Southampton in September was certainly enjoyable: a 2-0 win, new signings starting to shine, Silva’s team finding its feet. Chelsea in October was, in retrospect, the high water mark of that progression. While we ultimately lost 4-2, I left Stamford Bridge feeling that, if we kept playing football of the quality we’d demonstrated in the first hour, we’d have nothing to worry about this season. Little did I know what lay ahead…
By the time I got to Selhurst Park on a cold, damp December evening, things had started to go wrong. We led for most of the match, missed good chances to make the game safe, and then threw it away in the final minutes, losing 2-1. The journey home seemed particularly long that night.
The return to St Mary’s last month for Javi Gracia’s first game in charge was worse still. A Watford team devoid of confidence looked totally incapable of turning around a 1-0 deficit, while in the away end, what started as black humour (essentially, responding to the Southampton fans’ taunts with a wry acknowledgement that, yes, we know we’re not very good) escalated into out-and-out barracking of our own team. Not a good day to be a travelling Watford fan.
And so to West Ham.
One thing about attending away games on your own is that you have no control over where you’ll be sitting or who you’ll be sitting next to. (The word ‘sitting’ should really be in inverted commas, since no ever sits at away games, for reasons that escape me.) On arrival at the London Stadium, I initially thought I’d done quite well; my seat was three rows from the front, near the corner flag, at the extreme left-hand edge of the Watford block.
As soon as the game started, I realised my error. Immediately on the other side of a tunnel entrance was a block of West Ham fans who have clearly chosen their seats so as to be as close as possible to the away fans, with a view to barracking them throughout the game. I’m sure you know the type. They spent more time looking at us than the pitch, and one bloke got so worked up that he was ejected midway through the first half.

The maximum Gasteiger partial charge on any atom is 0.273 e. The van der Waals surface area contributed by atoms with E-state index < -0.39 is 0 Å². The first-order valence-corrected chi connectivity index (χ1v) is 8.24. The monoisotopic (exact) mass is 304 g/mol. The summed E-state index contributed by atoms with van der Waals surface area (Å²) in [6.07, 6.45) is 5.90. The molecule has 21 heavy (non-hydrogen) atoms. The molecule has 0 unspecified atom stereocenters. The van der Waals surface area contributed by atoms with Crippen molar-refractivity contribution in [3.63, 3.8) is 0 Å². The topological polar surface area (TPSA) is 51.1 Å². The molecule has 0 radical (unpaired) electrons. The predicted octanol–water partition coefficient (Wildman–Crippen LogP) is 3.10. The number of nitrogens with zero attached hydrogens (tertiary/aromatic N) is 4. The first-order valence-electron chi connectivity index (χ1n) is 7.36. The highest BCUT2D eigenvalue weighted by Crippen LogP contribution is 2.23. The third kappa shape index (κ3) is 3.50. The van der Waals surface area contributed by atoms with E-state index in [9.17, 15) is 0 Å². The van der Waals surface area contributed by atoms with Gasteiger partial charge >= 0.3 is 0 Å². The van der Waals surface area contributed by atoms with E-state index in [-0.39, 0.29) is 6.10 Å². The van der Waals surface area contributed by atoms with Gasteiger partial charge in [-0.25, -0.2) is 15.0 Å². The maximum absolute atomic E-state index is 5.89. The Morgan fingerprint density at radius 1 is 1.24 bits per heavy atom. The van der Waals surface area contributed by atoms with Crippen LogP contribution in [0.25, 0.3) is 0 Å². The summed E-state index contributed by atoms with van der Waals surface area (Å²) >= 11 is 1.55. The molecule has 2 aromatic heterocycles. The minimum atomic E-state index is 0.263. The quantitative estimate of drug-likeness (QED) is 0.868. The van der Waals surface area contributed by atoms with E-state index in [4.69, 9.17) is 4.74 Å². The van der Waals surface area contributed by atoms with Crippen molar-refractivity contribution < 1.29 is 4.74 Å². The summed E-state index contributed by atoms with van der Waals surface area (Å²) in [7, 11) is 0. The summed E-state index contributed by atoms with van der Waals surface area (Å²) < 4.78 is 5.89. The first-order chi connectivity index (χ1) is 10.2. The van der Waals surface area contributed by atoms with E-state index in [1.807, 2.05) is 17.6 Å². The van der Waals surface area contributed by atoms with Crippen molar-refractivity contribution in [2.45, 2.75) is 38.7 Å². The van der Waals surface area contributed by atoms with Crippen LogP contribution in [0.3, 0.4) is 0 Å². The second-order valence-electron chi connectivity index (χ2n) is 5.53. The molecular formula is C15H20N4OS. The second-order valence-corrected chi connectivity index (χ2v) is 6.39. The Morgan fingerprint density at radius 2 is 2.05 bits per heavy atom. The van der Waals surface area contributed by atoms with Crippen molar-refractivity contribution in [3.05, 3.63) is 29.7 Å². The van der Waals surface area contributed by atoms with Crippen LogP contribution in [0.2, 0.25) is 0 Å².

Even that wouldn’t have been so bad if the seats immediately to my right hadn’t been occupied by Watford’s own species of this pond life; two twentysomethings who were more interested in responding in kind to the West Ham fans than in watching the game. Now I’ve got nothing against swearing (I do plenty myself), and I like to think I’m unshockable; nevertheless, being caught in a crossfire of c-words did make it hard to focus on – let alone enjoy – the game. Then there were the spittle-flecked threats – “Come over ’ere and I’ll batter yer”, and so on – that are so easy to make when there are a couple of dozen burly men in high-vis jackets between you and your adversaries.
Once West Ham scored, my neighbours’ focus soon switched to discussing how completely and utterly useless Watford were. “We haven’t had a shot!” complained one of them just before half-time. I reminded him of the two smart saves Adrian had made to keep out Mariappa’s header and Capoue’s shot, but I was wasting my breath. For some people, extremes are all that exist. Watford could only be brilliant or rubbish (I’m paraphrasing, obviously), and today they were rubbish.
This went on throughout the second half, to such an extent that I found myself doubting my own eyes. For it seemed to me that, while short of the standards we reached against Chelsea last week, we were still looking way more positive and confident than we had for most of the last two months of Silva’s time in charge. We were deservedly beaten by a team that was sharper in front of goal and tighter at the back, but it wasn’t an unmitigated disaster. By this time, though, I’d realised that trying to express any of this to my neighbours would be pointless.
By the final whistle, caught between the West Ham fans who were now singing highly abusive songs about some blameless female Watford fan and the angry complaints of my neighbours, I was thoroughly miserable. Isn’t going to football meant to be fun?
Look, I know this probably sounds like the whinging of a middle-aged, middle-class supporter who doesn’t ‘get’ football fan culture. I certainly don’t want to see the passion eradicated from the game, and I do accept that brain-dead morons have as much right to buy a ticket as anyone else. But I did find myself wistfully hankering for the hooligan-ridden days of the 80s, when the idiots on both sides of me could have met up for a ruck before the game, kicked seven bells out of each other and spent the afternoon in A&E, leaving the rest of us to watch the match and support our team.